CrAssphage is the most abundant human-associated virus and the founding member of a large group of bacteriophages, discovered in animal-associated and environmental metagenomes, that infect bacteria of the phylum Bacteroidetes. We analyze 4907 Circular Metagenome Assembled Genomes (cMAGs) of putative viruses from human gut microbiomes and identify nearly 600 genomes of crAss-like phages that account for nearly 87% of the DNA reads mapped to these cMAGs. Phylogenetic analysis of conserved genes demonstrates the monophyly of crAss-like phages, a putative virus order, and of 5 branches, potential families within that order, two of which have not been identified previously. The phage genomes in one of these families are almost twofold larger than the crAssphage genome (145-192 kilobases), with high density of self-splicing introns and inteins. Many crAss-like phages encode suppressor tRNAs that enable read-through of UGA or UAG stop-codons, mostly, in late phage genes. A distinct feature of the crAss-like phages is the recurrent switch of the phage DNA polymerase type between A and B families. Thus, comparative genomic analysis of the expanded assemblage of crAss-like phages reveals aspects of genome architecture and expression as well as phage biology that were not apparent from the previous work on phage genomics.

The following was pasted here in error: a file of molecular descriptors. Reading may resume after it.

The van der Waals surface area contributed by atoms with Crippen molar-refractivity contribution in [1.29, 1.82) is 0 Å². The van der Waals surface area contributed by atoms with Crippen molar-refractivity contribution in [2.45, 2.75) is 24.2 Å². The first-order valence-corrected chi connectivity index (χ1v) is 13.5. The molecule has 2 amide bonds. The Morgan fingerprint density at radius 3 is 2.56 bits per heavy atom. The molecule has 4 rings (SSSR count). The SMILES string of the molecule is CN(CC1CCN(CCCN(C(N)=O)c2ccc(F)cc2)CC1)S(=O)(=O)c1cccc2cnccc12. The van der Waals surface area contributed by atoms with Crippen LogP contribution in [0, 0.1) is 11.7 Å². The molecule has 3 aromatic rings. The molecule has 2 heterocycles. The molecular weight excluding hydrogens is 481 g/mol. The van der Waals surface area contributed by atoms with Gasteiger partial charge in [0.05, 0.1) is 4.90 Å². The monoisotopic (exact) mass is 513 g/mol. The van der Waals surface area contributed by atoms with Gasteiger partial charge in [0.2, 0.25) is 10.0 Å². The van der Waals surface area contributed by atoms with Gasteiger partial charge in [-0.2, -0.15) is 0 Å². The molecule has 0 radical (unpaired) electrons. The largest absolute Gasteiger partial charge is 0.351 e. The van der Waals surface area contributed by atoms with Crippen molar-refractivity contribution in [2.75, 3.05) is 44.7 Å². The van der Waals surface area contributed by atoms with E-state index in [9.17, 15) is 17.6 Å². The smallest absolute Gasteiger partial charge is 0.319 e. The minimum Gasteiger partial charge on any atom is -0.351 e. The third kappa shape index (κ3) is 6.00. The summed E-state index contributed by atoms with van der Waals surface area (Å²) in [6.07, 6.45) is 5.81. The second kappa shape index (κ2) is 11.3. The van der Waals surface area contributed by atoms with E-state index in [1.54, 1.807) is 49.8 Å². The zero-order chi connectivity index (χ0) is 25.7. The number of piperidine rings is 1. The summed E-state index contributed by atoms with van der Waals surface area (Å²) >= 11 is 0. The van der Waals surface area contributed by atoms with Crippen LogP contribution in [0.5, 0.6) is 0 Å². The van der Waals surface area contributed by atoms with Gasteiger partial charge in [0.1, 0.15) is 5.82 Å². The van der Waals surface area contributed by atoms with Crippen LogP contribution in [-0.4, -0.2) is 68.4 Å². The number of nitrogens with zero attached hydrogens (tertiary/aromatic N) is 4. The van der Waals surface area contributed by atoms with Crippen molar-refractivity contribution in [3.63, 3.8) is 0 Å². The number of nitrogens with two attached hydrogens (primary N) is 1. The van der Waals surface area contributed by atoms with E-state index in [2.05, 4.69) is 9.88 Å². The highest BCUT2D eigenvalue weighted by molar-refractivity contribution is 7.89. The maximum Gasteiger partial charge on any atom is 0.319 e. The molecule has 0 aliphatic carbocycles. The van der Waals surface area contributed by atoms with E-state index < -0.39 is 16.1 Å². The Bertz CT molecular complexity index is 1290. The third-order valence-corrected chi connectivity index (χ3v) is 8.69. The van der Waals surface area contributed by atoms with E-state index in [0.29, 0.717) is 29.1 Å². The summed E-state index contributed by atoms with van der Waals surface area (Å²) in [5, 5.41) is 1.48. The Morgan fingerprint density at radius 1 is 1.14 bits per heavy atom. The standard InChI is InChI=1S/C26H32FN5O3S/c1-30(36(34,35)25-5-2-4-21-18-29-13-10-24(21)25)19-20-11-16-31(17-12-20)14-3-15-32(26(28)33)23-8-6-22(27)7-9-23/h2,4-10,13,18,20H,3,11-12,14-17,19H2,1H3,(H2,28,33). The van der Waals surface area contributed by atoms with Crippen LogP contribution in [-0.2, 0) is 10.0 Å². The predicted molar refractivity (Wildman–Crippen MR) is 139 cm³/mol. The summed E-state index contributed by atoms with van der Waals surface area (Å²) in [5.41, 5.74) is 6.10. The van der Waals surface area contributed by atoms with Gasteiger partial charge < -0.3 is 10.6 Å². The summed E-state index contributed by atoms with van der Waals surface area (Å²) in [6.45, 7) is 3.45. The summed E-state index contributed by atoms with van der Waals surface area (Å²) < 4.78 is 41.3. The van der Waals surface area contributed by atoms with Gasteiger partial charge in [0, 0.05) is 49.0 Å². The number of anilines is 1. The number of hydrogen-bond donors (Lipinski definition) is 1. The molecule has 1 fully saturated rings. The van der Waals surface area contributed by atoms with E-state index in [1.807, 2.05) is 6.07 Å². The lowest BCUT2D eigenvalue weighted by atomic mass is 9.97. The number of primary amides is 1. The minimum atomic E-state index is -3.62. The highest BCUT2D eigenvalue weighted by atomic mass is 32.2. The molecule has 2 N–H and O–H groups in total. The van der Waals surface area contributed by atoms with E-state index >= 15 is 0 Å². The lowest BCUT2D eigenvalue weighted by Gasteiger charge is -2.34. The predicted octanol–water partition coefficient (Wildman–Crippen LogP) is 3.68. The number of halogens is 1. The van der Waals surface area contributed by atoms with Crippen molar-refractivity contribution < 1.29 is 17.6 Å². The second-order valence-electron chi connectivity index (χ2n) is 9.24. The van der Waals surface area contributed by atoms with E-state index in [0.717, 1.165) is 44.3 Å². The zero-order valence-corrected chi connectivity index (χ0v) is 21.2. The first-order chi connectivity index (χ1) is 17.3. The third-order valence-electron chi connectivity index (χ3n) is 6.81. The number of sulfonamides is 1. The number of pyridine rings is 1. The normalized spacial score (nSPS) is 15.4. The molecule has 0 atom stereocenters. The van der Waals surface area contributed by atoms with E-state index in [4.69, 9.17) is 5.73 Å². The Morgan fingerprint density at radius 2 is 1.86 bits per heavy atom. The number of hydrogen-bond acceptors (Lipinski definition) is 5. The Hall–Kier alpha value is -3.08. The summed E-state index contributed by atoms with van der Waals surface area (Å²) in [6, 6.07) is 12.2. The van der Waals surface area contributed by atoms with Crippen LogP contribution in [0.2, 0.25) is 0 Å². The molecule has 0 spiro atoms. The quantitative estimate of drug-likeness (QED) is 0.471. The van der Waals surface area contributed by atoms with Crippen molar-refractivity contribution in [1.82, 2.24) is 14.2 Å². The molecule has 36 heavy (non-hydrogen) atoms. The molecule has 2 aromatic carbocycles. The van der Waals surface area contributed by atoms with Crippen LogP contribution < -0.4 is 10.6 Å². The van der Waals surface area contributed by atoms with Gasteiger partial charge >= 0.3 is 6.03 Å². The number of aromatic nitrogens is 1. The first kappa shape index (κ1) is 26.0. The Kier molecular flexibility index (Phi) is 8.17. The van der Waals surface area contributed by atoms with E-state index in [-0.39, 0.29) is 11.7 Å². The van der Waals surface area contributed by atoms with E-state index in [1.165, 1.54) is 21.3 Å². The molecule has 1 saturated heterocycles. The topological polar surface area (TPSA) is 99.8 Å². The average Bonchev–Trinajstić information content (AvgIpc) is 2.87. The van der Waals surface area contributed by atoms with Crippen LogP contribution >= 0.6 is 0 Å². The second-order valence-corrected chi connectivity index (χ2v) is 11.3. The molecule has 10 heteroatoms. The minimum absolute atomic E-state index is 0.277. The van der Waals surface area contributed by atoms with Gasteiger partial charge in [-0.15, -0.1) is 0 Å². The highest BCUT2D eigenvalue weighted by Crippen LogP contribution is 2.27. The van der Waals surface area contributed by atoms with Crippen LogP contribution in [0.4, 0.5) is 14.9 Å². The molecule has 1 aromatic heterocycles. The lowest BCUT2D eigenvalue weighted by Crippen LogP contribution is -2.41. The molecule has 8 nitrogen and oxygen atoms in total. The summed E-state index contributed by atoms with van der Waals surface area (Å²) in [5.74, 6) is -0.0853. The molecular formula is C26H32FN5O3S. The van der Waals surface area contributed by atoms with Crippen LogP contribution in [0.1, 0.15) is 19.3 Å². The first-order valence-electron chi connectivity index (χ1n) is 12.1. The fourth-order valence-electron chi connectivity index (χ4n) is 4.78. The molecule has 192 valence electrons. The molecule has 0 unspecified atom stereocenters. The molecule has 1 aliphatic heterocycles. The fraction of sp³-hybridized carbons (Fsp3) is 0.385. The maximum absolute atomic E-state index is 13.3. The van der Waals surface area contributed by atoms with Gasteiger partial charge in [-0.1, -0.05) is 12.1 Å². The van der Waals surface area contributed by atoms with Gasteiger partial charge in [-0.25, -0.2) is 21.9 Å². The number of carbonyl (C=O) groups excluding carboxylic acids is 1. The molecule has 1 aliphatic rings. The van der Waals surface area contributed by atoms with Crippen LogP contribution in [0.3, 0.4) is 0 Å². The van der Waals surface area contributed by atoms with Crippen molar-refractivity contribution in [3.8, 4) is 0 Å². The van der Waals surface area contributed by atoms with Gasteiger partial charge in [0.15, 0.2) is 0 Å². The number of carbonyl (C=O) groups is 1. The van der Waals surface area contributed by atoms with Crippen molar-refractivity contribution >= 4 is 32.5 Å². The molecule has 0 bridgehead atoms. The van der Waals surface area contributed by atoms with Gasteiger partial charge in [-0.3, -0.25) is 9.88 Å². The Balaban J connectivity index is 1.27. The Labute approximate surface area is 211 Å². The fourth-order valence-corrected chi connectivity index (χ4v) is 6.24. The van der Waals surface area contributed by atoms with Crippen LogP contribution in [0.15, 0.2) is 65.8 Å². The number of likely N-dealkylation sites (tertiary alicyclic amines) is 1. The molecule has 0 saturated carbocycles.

Chemistry and Pharmacology
Natural Sciences in General